A Jedi must be circumspective and try to understand the world surrounding him. That ignorance does not exist is not truth. Simply ignoring facts that do not fit one’s viewpoint is equally foolhardy. Ignorance is a part of life, but it must not be feared. But a Jedi must try to speak truth, knowledge and try to minimize the ignorance he has. Indeed, it’s impossible to know everything but a Jedi should be the smartest guy in the room unless, of course, the room is full of other Jedi. For more knowledge to light their way, the Jedi Temple Archives contain possibly the single largest source of information in the galaxy. But this tenet also reminds the Knight that knowledge can be taken from the most unusual places. The great Master Yoda demonstrated this to the young Luke Skywalker on Dagobah when he acted like a fool. And when he acted childish in front of younglings. This performance was meant to teach Luke and the younglings the simple fact: even the foolish can be wise. Indeed, while instructing younglings, Master Yoda was often heard to remark that “Truly wonderful the mind of a child is.” This tenet is what gives the Jedi his open mind and ability to accept what other beings would tend to see as unacceptable, unbounded by preconceived notions, unfettered by rigid thought, and unhampered by doubt. In other words, this tenet points out that often a Jedi must use not only his rational mind but also his intuitive mind and the Force to ascertain the truth of a situation. This tenet is embodied by Qui-Gon Jinn’s statement to Anakin Skywalker to “feel, don’t think.” Dexter Jettster would further demonstrate this notion: “I should think you Jedi would have more respect for the difference between knowledge and wisdom.”

There is no passion There is serenety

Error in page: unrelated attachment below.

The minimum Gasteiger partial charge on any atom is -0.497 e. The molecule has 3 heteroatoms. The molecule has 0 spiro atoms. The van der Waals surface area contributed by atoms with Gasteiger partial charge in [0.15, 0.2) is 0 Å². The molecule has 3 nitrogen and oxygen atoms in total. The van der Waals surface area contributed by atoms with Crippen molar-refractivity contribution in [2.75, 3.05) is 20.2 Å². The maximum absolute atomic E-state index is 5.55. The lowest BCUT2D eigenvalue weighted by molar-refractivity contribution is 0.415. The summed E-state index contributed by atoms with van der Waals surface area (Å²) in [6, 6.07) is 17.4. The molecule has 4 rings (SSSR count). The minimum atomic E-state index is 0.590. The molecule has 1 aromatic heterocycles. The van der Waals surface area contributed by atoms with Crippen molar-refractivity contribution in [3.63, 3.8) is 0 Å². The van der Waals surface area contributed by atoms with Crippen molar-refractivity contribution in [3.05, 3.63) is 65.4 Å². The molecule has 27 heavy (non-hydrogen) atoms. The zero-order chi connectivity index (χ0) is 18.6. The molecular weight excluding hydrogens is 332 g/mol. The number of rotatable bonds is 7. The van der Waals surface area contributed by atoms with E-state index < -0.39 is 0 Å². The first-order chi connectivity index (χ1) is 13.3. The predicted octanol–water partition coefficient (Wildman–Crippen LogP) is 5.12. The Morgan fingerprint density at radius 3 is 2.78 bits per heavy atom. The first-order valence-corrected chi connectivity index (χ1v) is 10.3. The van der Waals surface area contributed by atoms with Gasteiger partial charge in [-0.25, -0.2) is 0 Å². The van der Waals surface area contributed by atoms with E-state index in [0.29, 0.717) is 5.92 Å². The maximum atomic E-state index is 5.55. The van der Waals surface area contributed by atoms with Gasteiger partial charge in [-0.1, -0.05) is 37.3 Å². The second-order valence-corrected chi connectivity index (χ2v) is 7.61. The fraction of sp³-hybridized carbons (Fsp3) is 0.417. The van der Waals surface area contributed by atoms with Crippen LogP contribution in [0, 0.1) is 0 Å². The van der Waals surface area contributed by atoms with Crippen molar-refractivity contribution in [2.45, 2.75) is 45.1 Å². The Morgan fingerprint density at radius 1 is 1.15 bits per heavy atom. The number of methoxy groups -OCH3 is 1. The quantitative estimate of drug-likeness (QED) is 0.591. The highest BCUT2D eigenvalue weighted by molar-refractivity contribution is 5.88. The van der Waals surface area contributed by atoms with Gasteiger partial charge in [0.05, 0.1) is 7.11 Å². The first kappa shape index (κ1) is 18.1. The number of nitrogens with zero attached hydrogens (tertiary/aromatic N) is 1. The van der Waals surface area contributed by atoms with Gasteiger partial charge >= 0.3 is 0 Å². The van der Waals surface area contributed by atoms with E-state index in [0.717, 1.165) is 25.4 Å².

This tenet is more than a repetition of the first. It refers more directly to situations of extreme stress in which a Jedi might be tempted to react strongly, or be so focused on the task and not the goal. That a Jedi must draw his weapon only when no other option is left is an expression of this tenet, keeping all other options open. While emotions and intuition must be understood and utilized in a Jedi’s daily life, they must be checked, lest the Jedi act rashly and lose objectivity. Passionate use of power leads to the dark side. A Jedi must always act with a calm hand and an even temper. “when in doubt, stay your hand” observing each situation as clearly as the Force sees it, not clouded with unbridled passion.

There is no death There is the Force

A Jedi must always be ready to accept death, and not obsess nor be ruled by it. As a warrior not only in combat but also in day-to-day life, it is easy to fail and fall, then rise up without distraction or attachment holding the Jedi back. As Qui-Gon Jinn pointed out to the young Anakin Skywalker, it is quite possible to kill a Jedi, and it happens often. The sense of loss is often even greater for one who feels it with the Force, and it is difficult to maintain equilibrium. Death, however, is not a tragedy and is merely a part of the life cycle. Without death, life could not exist. The Force in us still lives on after we die. This tenet represents the view of the Jedi Order that accepts, indeed embraces, death and life, not as opposites but as dual pairs, each can’t exist without the other, as nature intends. As such, Jedi do not fear death nor do they mourn it overmuch; a Jedi, after all, would be happy to pass into the force. It is noteworthy to point out that this tenet does not support vegetarianism among the Jedi but, some scholars argue, it does in fact support omnivorism among Jedi, whatever life form does to survive. In one notable encounter, a Jedi continued to deal with Colicoids after a companion was slain and consumed, maintaining that if the Colicoids did not act thus, they would not be following their own path, and if he allowed sentiment to cloud his dealings, he too, would not be on his path either. This tenet is often quoted upon a Jedi’s death, sometimes referring to becoming one with the force, or even as living forever as a force ghost.